The Madrid system of international registration of marks may be used only by a natural person or a legal entity which has a real and effective industrial or commercial establishment in, or is domiciled in, or is a national of, a country which is party to the Madrid Agreement or the Madrid Protocol, or which has such an establishment in, or is domiciled in, the territory of an intergovernmental organization which is a party to the Protocol, or is a national of a member State of such an organization.
The Office of the Contracting Party with respect to which a person or entity fulfills one or more of the above conditions is referred to as the “Office of origin”. A mark may be the subject of an international registration, if it has been registered, or if its registration has been applied for in the Office of origin. However, where the international application is governed exclusively or partly by the Agreement, the mark may be the subject of an international registration only if it has already been registered in the Office of origin.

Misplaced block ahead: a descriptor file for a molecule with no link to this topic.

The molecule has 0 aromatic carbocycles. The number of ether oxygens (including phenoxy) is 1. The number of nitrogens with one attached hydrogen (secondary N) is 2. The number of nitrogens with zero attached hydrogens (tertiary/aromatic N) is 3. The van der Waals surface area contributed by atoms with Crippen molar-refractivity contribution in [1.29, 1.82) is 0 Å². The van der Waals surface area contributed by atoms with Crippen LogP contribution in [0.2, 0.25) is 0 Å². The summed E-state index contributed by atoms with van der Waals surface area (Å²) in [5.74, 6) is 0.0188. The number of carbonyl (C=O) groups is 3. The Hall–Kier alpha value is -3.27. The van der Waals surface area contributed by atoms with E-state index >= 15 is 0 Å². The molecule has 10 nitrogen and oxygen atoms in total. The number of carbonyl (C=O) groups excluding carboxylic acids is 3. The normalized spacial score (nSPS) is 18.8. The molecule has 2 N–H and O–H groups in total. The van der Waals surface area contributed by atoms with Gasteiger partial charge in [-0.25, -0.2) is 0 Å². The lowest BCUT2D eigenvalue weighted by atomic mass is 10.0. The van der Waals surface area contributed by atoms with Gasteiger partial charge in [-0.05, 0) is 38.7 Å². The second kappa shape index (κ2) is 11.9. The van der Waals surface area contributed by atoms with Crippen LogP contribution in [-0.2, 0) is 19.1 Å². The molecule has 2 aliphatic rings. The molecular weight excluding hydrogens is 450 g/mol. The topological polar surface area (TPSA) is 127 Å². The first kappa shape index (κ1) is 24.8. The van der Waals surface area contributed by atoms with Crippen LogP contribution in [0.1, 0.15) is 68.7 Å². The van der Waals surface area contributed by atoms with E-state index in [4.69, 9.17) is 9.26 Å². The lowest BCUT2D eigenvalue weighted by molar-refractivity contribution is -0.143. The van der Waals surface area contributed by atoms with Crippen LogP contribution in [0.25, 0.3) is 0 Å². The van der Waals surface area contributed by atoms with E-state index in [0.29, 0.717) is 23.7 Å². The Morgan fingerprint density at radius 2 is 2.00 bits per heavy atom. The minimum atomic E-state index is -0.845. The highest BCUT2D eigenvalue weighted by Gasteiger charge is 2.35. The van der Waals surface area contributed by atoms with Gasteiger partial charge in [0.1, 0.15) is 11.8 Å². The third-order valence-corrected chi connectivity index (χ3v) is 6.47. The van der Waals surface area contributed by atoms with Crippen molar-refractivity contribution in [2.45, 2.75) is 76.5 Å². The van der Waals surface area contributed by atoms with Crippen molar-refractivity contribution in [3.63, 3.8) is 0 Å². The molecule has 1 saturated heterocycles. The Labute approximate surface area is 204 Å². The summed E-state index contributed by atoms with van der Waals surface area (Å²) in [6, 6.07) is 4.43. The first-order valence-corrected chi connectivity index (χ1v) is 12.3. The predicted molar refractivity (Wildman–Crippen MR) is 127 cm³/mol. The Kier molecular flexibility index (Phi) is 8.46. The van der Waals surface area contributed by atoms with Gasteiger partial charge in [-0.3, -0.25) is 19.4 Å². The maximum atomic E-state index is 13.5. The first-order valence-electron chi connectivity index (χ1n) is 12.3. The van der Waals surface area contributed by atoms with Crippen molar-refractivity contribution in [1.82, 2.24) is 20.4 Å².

An application for international registration must designate one or more Contracting Parties in which the mark is to be protected. It may not designate the Contracting Party whose Office is the Office of origin. Further Contracting Parties may be designated subsequently. A Contracting Party may be designated only if that Contracting Party and the Contracting Party whose Office is the Office of origin are both party to the same treaty (Agreement or Protocol). The Madrid system of international registration cannot be used by a person or entity which does not have the necessary connection, through establishment, domicile or nationality, with a member of the Madrid Union (The term “Madrid Union” can be used to describe those jurisdictions party to either the Madrid Agreement or the Madrid Protocol , or both). Furthermore, it cannot be used to protect a trademark outside the Madrid Union.